"This project was never about money," Pollack insists. "It was about the spirit of TV and punk from the very start." So their attentions turned elsewhere.
"Diff'rent Strokes was the natural choice," says Szufnarowski, "given our love for the show and just the weirdness of what happened with the people involved in it."
Todd Bridges, you might recall, was busted for cocaine in 1990. Dana Plato, who played Kimberly Drummond, did time for robbing a video store, then posed nude for Playboy. And Gary Coleman...well, what can you say about Gary, other than that he's now guest homunculus on the Psychic Friends Network?
After unsuccessfully trying to get Coleman, Pollack finally reached Bridges' mother, Betty, who works as an actress and Todd's agent in L.A. Pollack says that she spoke to Todd and that the two decided it would be a good thing for his career. Within days, Bridges was in the studio.
The Which? guys hooked up with most of the bands on the CD (about 10 of whom are from the New York area) in much the same way--just by picking up the phone. Then they got major distribution through Caroline Records.
Pollack offers to call Mrs. Bridges on the phone. When she answers, a very sweet and caring woman is on the other end of the line.
Asked what she thinks of Diff'rent Strokes and what has become of its fallen stars, she says, "I think it was a very good show. It had a lot of morals, and hopefully you learned from it. But you have to realize that people's lives on TV aren't the same as in real life."
You can say that again, Mrs. Bridges.
And on the subject of Todd, she offers that "I am very proud of my son. I'm not happy that he had a drug problem, but I'm proud of how he pulled himself up with God's help."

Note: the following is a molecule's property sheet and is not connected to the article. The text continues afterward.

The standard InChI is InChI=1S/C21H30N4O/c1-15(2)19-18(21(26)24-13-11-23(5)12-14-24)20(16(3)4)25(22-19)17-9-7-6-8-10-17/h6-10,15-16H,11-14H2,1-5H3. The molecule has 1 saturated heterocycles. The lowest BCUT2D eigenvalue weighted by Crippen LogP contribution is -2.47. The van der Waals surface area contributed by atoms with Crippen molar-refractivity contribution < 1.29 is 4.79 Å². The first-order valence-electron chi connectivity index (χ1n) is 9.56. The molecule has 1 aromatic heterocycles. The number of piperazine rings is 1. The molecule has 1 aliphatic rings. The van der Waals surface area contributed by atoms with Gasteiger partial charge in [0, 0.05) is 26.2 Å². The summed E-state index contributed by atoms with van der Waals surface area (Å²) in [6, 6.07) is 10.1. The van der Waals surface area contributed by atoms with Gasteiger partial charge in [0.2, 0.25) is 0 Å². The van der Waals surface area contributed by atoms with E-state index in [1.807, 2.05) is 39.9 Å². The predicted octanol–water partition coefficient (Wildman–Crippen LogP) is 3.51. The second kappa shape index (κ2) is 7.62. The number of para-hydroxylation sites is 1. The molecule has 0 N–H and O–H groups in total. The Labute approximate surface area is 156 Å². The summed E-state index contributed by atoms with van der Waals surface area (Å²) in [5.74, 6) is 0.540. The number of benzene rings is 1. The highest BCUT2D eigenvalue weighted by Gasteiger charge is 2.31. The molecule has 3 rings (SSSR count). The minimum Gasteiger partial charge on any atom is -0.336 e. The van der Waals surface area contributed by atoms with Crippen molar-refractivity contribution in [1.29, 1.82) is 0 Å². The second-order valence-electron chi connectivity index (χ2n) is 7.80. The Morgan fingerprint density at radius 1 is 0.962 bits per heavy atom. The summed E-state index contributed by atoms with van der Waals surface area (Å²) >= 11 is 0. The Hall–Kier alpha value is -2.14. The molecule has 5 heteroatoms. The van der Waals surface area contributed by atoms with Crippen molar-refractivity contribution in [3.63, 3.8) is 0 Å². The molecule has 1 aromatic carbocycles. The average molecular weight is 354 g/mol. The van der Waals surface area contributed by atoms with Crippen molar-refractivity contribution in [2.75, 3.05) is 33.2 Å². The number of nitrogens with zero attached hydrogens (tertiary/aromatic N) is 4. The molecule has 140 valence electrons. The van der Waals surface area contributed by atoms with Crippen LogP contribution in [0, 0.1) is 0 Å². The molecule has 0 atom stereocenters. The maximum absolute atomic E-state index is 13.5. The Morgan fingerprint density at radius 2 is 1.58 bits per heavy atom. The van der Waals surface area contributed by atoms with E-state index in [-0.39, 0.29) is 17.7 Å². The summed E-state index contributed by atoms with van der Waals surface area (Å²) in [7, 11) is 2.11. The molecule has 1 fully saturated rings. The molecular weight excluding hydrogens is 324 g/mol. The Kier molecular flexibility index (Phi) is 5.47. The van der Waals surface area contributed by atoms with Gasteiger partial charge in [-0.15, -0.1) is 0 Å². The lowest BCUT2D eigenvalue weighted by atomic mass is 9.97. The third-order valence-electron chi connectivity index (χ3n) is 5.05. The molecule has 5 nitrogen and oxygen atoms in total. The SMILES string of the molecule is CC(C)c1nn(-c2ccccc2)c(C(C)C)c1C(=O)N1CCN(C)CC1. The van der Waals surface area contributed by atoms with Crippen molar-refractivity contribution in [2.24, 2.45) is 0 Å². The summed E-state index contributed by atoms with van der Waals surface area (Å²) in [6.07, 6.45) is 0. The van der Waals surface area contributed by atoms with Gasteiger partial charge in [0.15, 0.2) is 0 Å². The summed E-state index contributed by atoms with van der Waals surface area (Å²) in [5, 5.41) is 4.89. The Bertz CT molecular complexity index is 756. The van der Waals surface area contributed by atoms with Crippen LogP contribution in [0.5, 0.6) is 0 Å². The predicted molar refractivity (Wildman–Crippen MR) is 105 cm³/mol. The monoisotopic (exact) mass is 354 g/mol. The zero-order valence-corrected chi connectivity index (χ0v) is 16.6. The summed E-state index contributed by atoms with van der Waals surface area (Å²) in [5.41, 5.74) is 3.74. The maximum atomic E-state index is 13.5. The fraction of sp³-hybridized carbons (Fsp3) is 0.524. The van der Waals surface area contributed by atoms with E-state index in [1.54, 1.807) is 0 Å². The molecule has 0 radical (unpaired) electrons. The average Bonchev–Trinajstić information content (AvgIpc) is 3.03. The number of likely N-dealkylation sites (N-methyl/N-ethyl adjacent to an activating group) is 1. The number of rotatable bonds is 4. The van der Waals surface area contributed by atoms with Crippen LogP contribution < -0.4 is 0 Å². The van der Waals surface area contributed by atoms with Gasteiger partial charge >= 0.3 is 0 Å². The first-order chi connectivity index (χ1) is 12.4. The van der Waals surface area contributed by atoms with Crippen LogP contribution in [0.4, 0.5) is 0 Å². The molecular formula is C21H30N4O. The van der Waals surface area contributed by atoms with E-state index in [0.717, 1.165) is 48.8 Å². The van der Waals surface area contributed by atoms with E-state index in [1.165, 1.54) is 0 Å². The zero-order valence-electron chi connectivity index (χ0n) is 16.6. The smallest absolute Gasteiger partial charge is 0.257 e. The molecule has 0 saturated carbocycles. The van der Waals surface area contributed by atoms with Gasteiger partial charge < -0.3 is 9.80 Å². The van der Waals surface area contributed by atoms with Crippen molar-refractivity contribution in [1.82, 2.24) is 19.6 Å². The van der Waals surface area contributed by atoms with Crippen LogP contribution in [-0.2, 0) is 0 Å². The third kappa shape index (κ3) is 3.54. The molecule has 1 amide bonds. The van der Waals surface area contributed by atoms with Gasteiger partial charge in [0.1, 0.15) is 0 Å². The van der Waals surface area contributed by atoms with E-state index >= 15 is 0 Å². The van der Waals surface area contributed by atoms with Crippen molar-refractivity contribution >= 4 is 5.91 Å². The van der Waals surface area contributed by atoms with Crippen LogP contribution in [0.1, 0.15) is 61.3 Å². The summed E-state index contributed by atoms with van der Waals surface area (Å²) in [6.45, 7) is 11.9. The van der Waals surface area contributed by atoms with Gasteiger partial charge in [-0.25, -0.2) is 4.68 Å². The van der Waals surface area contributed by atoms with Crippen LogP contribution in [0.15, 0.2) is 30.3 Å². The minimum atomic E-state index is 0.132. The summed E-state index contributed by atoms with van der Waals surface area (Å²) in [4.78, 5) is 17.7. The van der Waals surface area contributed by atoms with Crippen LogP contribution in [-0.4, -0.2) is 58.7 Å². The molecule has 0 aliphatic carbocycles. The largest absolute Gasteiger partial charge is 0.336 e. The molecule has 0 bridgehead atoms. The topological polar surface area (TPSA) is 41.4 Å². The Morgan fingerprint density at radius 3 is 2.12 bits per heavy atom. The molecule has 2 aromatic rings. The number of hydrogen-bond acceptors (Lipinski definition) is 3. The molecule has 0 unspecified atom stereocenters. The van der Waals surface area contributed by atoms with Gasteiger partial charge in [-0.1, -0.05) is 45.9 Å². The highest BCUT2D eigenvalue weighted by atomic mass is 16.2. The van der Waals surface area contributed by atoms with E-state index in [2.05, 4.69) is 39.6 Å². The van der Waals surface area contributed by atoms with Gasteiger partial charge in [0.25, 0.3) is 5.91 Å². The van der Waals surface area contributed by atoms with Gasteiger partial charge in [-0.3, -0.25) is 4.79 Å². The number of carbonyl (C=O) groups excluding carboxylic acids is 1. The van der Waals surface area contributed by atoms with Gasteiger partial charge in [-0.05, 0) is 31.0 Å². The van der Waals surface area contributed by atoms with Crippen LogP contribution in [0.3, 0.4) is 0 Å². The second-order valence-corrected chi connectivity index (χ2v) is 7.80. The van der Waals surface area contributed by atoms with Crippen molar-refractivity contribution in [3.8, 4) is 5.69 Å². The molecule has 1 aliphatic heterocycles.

Pollack says some reassuring words to Betty and hangs up the phone, smiling sincerely. "Isn't she great?" he asks, and you start to think that the whole thing is nuts, that maybe these guys have gotten in a little too deeply. "We put a flag on this planet first," says Szufnarowski, making perhaps his twentieth subconscious TV reference of the day (it's still early). "And if anybody else gets a TV star to sing on their CD, it's gonna be a rip-off."
Asked which is their favorite track on the CD, the guys agree that Brutal Juice's "Paid Programming"--the last thing Brutal Juice recorded before splitting up last year--takes the prize. "We met Brutal Juice when they were opening for Gwar and the Meatmen," says Pollack. "They were one of our favorite bands, and one of only two who had a major-label record deal featured on the album."
The two partners agree that this is a grassroots effort. They chose punk bands like Tilt, Murphy's Law, and Jesus Christ Superfly on the basis of both their accessibility and genuine love of TV. And they've actually put a lot of thought into the concept, complete with built-in room for irony.
"This is all our lives leading up to this point," Pollack says, holding the CD as if it were the Bible in the hands of a TV preacher. "It's on this album here." It's all too much. It's time to go home and fall asleep, with visions of sit-coms dancing in the head until interrupted by Bridge's phone call.
Bridges' responses to any probing questions are rather abrupt. He says he doesn't like to talk about the past, so we ask him a little about punk (which he says he had never listened to before), then slowly work into Diff'rent Strokes territory.